Essays on the Opioid Crisis

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Ndrianasy, Estrella
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Middle Tennessee State University
This dissertation consists of three separate chapters, each providing an empirical analysis on various aspects of the opioid crisis in the United States. Each chapter is a separate article. The opioid epidemic has claimed tens of thousands of lives across the U.S. since the early 2000s. It is currently the leading cause of drug overdose deaths prompting lawmakers to adopt several opioid-related policies. Chapter I looks at the impact of Naloxone Access Laws on opioid overdose deaths, treatment rehabilitation admissions, and the legal supply of controlled substances. These laws allow a layperson to use Naloxone (Narcan) in the event of an opioid overdose without fear of criminal, civil, or professional immunity prosecution. This study looks at whether the availability of Naloxone and immunity encourages riskier behaviors among addicts. Specifically, the laws may act as a safety net leading to moral hazard. The analysis uses a conditional panel fixed-effects and propensity score matching methods to ascertain the potential for moral hazard. The data used is a combination of panel data aggregated at the state level from the Treatment Episode Data Set, the Multiple Cause of Death, the Automation of Reports and Consolidated Orders System, and the Annual Social and Economic Supplement surveys. The paper finds no evidence for moral hazard stemming from the availability of Naloxone Access Laws on all outcomes of interest. However, concurrent opioid policies such as Prescription Drug Monitoring Programs and Good Samaritans laws are shown to be effective in increasing treatment rehabilitation admissions and reducing overdose deaths. Chapter II looks at another opioid related policy, the Prescription Drug Monitoring Programs and its mandatory query requirements. Among others, these initiatives required primarily physicians and pharmacists to query into a patient's health records prior to prescribing and/or dispensing opioids. These laws effectively increased the distribution and availability of prescription opioids. This papers posits such restriction might have the unintended effects of turning opioid abusers to illicit but readily available alternatives such as heroin. The analysis uses a conditional fixed effects logit framework and a simple fixed effect regression model to look at the impact of the queries into opioid overdose deaths from the Multiple Cause of Death data set. States requiring both prescribers and dispenser to query health records see an increase in heroin and methadone deaths but see a decrease in other synthetic narcotics. States with prescribers only requirements see a decrease in heroin deaths and no impact on other types of opioids. Therefore, the study finds mixed evidence on substitution to heroin from prescription opioids due to mandatory query requirements. Chapter III analyzes the rural-urban difference in the impact of the opioid crisis. Rural areas in the U.S., and particularly in the Appalachian region, are found to be disproportionately affected by the epidemic. The analysis uses the Multiple Cause of Death overdose deaths to compare opioid overdose deaths in a conditional fixed effects model to empirically quantify this phenomenon. It also controls for the OxyContin Reformulation of 2010 which was heavily marketed in rural areas including Appalachia. States located in Appalachia are found to have a significantly higher rate of heroin and methadone mortality whereas the reformulation led to an increase in other opioids and other synthetic narcotics fatalities.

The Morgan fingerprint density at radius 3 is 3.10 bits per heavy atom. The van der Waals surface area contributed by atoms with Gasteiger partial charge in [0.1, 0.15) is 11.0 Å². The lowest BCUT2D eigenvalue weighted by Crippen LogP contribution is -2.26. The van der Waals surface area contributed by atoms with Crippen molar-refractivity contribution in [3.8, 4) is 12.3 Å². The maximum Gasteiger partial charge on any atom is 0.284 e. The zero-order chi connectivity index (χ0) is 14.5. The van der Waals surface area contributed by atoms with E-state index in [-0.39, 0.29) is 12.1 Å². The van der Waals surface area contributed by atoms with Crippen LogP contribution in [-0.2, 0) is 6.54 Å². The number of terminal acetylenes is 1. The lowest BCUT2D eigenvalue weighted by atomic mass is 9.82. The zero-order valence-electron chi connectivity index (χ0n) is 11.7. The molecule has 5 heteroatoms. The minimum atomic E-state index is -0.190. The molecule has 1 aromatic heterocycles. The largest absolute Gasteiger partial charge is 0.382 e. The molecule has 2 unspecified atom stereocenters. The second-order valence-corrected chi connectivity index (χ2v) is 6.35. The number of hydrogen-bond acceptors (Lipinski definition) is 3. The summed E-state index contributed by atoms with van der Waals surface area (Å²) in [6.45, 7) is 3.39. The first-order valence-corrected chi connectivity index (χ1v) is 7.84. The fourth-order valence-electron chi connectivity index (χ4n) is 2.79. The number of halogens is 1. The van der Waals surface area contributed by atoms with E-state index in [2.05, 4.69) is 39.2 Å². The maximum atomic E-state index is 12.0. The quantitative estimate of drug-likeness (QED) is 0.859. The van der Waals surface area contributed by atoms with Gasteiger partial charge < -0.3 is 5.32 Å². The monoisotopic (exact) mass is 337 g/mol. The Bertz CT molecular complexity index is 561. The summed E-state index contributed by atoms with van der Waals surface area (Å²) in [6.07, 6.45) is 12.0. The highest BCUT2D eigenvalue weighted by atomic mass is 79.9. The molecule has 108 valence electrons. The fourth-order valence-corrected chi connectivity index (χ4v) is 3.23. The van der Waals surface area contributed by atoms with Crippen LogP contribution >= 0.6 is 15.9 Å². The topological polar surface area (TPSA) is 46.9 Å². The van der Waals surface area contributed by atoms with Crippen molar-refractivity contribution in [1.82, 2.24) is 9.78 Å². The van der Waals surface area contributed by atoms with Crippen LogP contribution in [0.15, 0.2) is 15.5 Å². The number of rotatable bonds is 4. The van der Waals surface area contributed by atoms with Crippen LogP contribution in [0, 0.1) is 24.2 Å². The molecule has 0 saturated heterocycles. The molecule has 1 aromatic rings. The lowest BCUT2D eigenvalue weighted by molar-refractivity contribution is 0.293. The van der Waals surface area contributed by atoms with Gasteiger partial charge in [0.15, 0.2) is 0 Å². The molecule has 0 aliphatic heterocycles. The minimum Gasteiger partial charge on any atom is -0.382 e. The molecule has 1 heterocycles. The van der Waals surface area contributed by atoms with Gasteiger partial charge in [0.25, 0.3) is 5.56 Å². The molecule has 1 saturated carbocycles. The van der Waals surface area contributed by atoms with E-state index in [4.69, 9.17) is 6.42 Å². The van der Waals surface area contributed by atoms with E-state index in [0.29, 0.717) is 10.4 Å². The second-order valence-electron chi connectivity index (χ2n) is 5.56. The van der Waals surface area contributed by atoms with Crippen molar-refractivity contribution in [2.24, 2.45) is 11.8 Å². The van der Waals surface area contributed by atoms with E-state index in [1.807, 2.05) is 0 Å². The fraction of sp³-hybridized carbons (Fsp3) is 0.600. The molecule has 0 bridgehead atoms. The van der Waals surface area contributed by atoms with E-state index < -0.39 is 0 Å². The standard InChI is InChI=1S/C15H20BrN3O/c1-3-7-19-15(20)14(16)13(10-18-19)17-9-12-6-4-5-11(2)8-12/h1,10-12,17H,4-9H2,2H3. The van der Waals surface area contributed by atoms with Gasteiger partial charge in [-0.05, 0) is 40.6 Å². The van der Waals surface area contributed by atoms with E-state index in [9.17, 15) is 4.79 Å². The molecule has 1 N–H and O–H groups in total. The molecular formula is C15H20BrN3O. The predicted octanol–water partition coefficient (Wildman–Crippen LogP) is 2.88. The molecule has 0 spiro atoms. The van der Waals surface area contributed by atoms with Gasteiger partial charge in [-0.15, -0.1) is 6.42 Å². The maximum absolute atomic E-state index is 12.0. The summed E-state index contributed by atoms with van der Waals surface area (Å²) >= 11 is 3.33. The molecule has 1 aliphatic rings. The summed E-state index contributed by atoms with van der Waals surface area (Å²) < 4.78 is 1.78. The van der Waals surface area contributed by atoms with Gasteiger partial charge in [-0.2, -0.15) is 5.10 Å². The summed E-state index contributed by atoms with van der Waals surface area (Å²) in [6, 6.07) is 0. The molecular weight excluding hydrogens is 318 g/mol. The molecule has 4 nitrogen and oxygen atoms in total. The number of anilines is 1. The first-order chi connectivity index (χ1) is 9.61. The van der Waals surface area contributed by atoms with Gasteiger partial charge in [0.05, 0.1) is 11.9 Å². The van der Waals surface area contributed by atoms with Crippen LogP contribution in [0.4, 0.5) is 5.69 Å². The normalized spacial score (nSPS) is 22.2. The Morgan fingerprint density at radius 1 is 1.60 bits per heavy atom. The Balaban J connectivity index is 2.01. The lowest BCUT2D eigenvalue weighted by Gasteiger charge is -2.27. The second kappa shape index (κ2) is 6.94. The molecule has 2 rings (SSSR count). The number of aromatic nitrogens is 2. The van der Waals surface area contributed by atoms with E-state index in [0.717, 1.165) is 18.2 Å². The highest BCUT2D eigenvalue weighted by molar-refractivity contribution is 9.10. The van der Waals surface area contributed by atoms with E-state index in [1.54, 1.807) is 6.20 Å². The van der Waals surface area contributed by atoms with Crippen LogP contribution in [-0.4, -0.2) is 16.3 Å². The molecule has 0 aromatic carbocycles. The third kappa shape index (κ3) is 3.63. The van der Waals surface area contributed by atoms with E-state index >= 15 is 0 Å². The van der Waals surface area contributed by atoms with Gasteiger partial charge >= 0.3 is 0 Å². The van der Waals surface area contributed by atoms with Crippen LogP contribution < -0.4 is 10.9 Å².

Economics, Public health